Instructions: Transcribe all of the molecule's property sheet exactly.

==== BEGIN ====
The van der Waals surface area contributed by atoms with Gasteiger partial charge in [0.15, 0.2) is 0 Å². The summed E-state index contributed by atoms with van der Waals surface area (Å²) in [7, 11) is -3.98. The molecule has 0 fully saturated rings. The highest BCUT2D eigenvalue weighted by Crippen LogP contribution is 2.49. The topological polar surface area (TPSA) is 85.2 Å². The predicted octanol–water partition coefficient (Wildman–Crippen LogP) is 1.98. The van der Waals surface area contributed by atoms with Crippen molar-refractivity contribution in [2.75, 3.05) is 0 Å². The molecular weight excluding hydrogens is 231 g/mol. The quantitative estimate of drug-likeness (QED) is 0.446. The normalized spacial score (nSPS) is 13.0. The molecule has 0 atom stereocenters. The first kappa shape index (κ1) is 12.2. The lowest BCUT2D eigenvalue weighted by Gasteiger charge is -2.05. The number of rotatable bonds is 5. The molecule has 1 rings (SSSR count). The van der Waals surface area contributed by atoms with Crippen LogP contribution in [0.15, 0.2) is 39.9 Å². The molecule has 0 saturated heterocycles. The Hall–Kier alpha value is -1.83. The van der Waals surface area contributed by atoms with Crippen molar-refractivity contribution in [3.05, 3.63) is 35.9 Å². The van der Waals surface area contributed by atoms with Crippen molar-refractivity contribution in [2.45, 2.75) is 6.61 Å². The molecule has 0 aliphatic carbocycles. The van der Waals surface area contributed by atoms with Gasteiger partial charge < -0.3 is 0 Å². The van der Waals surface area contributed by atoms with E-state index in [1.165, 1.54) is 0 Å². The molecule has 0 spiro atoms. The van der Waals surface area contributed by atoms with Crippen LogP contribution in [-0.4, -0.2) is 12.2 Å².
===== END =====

The van der Waals surface area contributed by atoms with Gasteiger partial charge in [0.15, 0.2) is 0 Å². The summed E-state index contributed by atoms with van der Waals surface area (Å²) in [7, 11) is -3.98. The molecule has 0 fully saturated rings. The highest BCUT2D eigenvalue weighted by Crippen LogP contribution is 2.49. The topological polar surface area (TPSA) is 85.2 Å². The predicted octanol–water partition coefficient (Wildman–Crippen LogP) is 1.98. The van der Waals surface area contributed by atoms with Crippen molar-refractivity contribution in [2.75, 3.05) is 0 Å². The molecular weight excluding hydrogens is 231 g/mol. The quantitative estimate of drug-likeness (QED) is 0.446. The normalized spacial score (nSPS) is 13.0. The molecule has 0 atom stereocenters. The first kappa shape index (κ1) is 12.2. The lowest BCUT2D eigenvalue weighted by Gasteiger charge is -2.05. The number of rotatable bonds is 5. The molecule has 1 rings (SSSR count). The van der Waals surface area contributed by atoms with Crippen LogP contribution in [0.15, 0.2) is 39.9 Å². The molecule has 0 saturated heterocycles. The Hall–Kier alpha value is -1.83. The van der Waals surface area contributed by atoms with Crippen molar-refractivity contribution in [3.05, 3.63) is 35.9 Å². The van der Waals surface area contributed by atoms with Crippen molar-refractivity contribution in [2.45, 2.75) is 6.61 Å². The molecule has 0 aliphatic carbocycles. The van der Waals surface area contributed by atoms with Gasteiger partial charge < -0.3 is 0 Å². The van der Waals surface area contributed by atoms with E-state index in [1.165, 1.54) is 0 Å². The molecule has 0 spiro atoms. The van der Waals surface area contributed by atoms with Crippen LogP contribution in [-0.4, -0.2) is 12.2 Å².